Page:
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The Intelligence War

What the New York Times left out of its latest assault on the Bush administration.

8:25 AM, Nov 6, 2005 • By STEPHEN F. HAYES
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Conclusion 104. None of the portrayals of the intelligence reporting included in Secretary Powell's speech differed in any significant way from earlier assessments published by the Central Intelligence Agency.

Neither of these conclusions is mentioned in the Times piece.

LEVIN TOLD the Washington Post that he did not have the DIA document until after the Phase I report was completed. That's possible. But given his history on the issue, it's also possible that Levin was simply waiting until he could be sure his claims would be most politically damaging to the administration. (This is the man who released his own personal "study" of the intelligence on October 21, 2004, two weeks before the presidential election.) Whatever the truth of the matter, if history holds, Levin was almost certainly cherry-picking the intelligence, using only the information that supports his charges and ignoring the rest.

The rest is important. It provides much-needed context to the Bush administration's prewar claims. For example, we learn from the Phase I report that the CIA produced a classified analysis in September 2002 called Iraqi Support for Terrorism. The report assessed: "The general pattern that emerges is of al Qaeda's enduring interest in acquiring chemical, biological, radiological and nuclear (CBRN) expertise from Iraq."

Among the conclusions of Iraqi Support for Terrorism were these:

Regarding the Iraq-al Qaeda relationship, reporting from sources of varying reliability points to . . . incidents of training . . . [ellipses in original]

The most disturbing aspect of the relationship is the dozen or so reports of varying reliability mentioning the involvement of Iraq or Iraqi nationals in al Qaeda's efforts to obtain CBW training.

There is no question that al Libi's claims that Iraq trained al Qaeda on chemical and biological weapons were important. But one of the reasons that the CIA and Bush administration policymakers took them so seriously is because they fit a pattern of earlier reporting, albeit reporting from sources of "varying reliability."

These claims did not begin with the Bush administration. Senior Clinton administration officials repeatedly claimed that Iraq had provided chemical weapons expertise--at least--to al Qaeda in 1998. After al Qaeda terrorists struck two U.S. embassies in East Africa the Clinton administration retaliated by striking an al Qaeda training camp in Afghanistan and the al Shifa pharmaceutical factory in Sudan. In its defense of the al Shifa strikes, Clinton administration officials cited an al Qaeda presence at suspected chemical weapons facilities in Sudan. These facilities, according to both Clinton administration spokesmen and senior intelligence officials, were the result of a collaborative effort between Iraqi scientists, the Sudanese Military Industrial Corporation and al Qaeda terrorists. Clinton administration officials stand by those claims today.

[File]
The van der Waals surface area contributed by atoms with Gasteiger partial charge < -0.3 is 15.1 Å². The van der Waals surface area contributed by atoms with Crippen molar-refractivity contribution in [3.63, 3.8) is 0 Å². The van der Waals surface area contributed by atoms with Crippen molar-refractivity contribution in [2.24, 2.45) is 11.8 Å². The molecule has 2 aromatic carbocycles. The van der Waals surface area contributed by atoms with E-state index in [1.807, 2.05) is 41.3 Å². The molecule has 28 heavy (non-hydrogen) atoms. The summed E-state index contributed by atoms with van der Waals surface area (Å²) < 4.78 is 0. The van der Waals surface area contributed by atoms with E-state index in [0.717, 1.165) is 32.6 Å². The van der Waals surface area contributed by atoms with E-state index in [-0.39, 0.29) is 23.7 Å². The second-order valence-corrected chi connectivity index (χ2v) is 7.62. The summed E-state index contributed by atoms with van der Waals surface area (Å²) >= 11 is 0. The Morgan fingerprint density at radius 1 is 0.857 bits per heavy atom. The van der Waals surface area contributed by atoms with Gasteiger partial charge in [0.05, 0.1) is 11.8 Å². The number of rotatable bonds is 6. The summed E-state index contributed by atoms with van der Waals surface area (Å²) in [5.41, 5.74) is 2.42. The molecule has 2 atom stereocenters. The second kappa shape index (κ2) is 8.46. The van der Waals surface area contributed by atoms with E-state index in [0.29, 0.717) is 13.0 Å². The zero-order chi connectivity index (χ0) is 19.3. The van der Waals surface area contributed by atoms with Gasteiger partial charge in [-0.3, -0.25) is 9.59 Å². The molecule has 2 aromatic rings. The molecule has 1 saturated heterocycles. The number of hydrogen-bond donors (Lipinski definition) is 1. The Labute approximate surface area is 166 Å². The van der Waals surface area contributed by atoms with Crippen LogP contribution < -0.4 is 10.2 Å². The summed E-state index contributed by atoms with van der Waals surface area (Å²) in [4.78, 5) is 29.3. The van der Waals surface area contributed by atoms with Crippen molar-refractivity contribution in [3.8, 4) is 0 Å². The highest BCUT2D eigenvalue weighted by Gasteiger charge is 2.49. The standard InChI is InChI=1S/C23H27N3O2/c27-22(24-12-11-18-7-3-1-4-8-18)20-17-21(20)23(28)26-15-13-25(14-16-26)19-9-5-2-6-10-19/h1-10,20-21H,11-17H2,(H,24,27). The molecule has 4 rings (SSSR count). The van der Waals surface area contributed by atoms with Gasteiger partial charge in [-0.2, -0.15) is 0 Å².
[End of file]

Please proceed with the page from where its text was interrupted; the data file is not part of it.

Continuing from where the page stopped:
Does Carl Levin think they are wrong?

ONE FINAL POINT: For two years Carl Levin has led the Democratic assault on the credibility of Bush administration's claim of an Iraq-al Qaeda connection. It is worth moment to examine his credibility on these same issues.

In the months after the March 2003 invasion of Iraq, Levin repeatedly accused the Bush administration of pressuring intelligence officials to reach conclusions that supported the case for war. He provided an example in an appearance on The NewsHour with Jim Lehrer on June 16, 2003, saying, "We were told by the intelligence community that there was a very strong link between Iraq and al Qaeda."

But Levin's allegations were undermined as the Senate Intelligence Committee interviewed analysts to determine whether they were pressured to change their analyses. None of the analysts supported his claim, a finding that was later confirmed in the Phase I report.

So Levin adjusted his allegation. "The intel didn't say that there is a direct connection between al Qaeda and Iraq," he said in an appearance on Fox News Channel on February 2, 2004. "That was not the intel. That's what this administration exaggerated to produce."

So which is it? Did the intelligence claim a "very strong link" or no direct connection?

At his press conference last week, Levin went even further. "The intelligence was not far off as it related to the nonexistent relationship between al Qaeda and Saddam Hussein."

Carl Levin may believe that there was no relationship between Iraq and al Qaeda. But his claims are at odds with the views of the CIA.